Saturday, August 07, 2010

Policy Innovation - What's the Urgency?

A few months back I had written a blog about the ups and downs of policy innovation. Since then may things have happened.

First, Change Camp 2010 has taken place and I was there as one of the on-line scribes that facilitated the 30 break-out groups of this remarkable event. It was an interesting experience that taught our team a lot about facilitating engagements at this scale (240 people).

Then I organized XCAMP, the unconference discussing the XCLINIC project. With the support of several peers from the Design with Dialog (DwD) practitioner group that meets monthly at OCAD's Strategic Innovation Lab (sLab) this smaller event was a great crowd-sourced co-design experience pushing the project a big step forward.

The most important time investment over the past few months (the one that took me away from blogging all this time) was put into developing a brand new graduate course "Business Model & Policy Innovation" and teaching the course to the first class of the MDes program in Strategic Foresight & Innovation (SFI) at OCAD. This has been an exhilarating and learning-rich experience, which we're about to wrap up with project presentations and critiques over the next 2 weeks.

Emerging Trends

During the course I hosted a number of guest lecturers including Toronto City Councilor Gordon Perks and Change Camp co-founder Mark Kuznicki. From the lively discussions throughout the course and the guest lectures, I came out with a renewed sense of urgency for policy innovation. Everywhere we looked (enterprises, government, academic institutions, NGOs) the trend swelling from the grass roots up was towards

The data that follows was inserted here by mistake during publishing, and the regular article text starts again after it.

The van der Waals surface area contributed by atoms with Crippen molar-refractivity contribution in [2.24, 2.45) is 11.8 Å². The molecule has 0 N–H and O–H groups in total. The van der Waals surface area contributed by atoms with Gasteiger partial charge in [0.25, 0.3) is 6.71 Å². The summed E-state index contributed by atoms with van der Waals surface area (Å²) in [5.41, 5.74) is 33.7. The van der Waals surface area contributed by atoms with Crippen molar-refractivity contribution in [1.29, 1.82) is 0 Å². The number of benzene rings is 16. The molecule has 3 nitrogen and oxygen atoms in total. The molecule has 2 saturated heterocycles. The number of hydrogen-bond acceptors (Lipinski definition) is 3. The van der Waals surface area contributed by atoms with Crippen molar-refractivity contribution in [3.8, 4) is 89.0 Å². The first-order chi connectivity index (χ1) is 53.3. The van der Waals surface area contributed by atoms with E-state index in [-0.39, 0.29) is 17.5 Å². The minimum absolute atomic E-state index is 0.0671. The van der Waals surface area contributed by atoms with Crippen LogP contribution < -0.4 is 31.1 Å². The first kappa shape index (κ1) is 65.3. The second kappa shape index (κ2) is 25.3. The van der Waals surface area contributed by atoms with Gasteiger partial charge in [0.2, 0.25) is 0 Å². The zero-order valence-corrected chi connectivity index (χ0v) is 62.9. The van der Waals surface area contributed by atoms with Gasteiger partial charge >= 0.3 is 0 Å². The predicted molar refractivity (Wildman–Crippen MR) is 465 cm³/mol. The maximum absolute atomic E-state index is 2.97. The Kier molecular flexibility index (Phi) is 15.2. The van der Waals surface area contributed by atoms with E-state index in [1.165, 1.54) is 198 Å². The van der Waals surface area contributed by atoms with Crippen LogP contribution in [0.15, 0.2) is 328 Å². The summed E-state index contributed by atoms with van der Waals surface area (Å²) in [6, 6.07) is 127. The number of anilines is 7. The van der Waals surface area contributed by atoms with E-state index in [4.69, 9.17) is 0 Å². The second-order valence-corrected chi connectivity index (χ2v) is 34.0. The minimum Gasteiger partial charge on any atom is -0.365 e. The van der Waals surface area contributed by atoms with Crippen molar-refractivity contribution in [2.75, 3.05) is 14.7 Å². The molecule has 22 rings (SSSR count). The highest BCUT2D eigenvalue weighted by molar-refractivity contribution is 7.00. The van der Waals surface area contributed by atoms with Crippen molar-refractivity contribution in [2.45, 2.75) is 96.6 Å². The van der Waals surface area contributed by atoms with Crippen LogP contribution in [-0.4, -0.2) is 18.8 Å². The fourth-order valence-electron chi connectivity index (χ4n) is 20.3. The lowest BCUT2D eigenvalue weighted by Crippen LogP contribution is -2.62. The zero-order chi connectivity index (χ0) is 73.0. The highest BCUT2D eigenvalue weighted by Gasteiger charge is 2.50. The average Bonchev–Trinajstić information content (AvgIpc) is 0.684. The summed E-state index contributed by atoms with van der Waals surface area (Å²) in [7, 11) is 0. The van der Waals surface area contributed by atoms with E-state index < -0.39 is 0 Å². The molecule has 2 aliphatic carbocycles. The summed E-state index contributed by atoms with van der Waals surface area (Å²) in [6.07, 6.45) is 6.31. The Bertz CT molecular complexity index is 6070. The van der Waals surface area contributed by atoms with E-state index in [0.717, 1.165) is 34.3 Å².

more collaborative and participatory mode of working. And in most instances that trend was clashing with the vertical decision-making hierarchies and structures that characterize the 20th century.

Towards a Solution

I had highlighted the inherent risks of not addressing this gap in my previous blog about policy innovation. What has emerged through these various events is the beginning of a discourse about how to do so. In a conversation with Dr. David Wolf, Royal Bank Chair in Public and Economic Policy at the Munk Centre for International Studies, about how to address this gap, he envisaged governments shifting implementation efforts significantly towards grass-roots organizations and NGOs. Karl Schroeder, a Sci-Fi author, future scenarios writer, and graduate student at the SFI program suggested exploring a sequencing of these two different modes of organizing: horizontal networks and vertical hierarchies. Each of these modes excels at certain aspects and could be used at specific times in the process of policy making for example.

Mark Kuznicki provided real examples of how tremendous engagement and creativity by grass-roots initiatives in Toronto got stifled due to infighting between vertical hierarchies in Ontario. Everybody agreed with Mark, that how we address this fundamental issue is the conversation all who seek positive change must engage in. This could easily become a cornerstone of research in strategic foresight and innovation.

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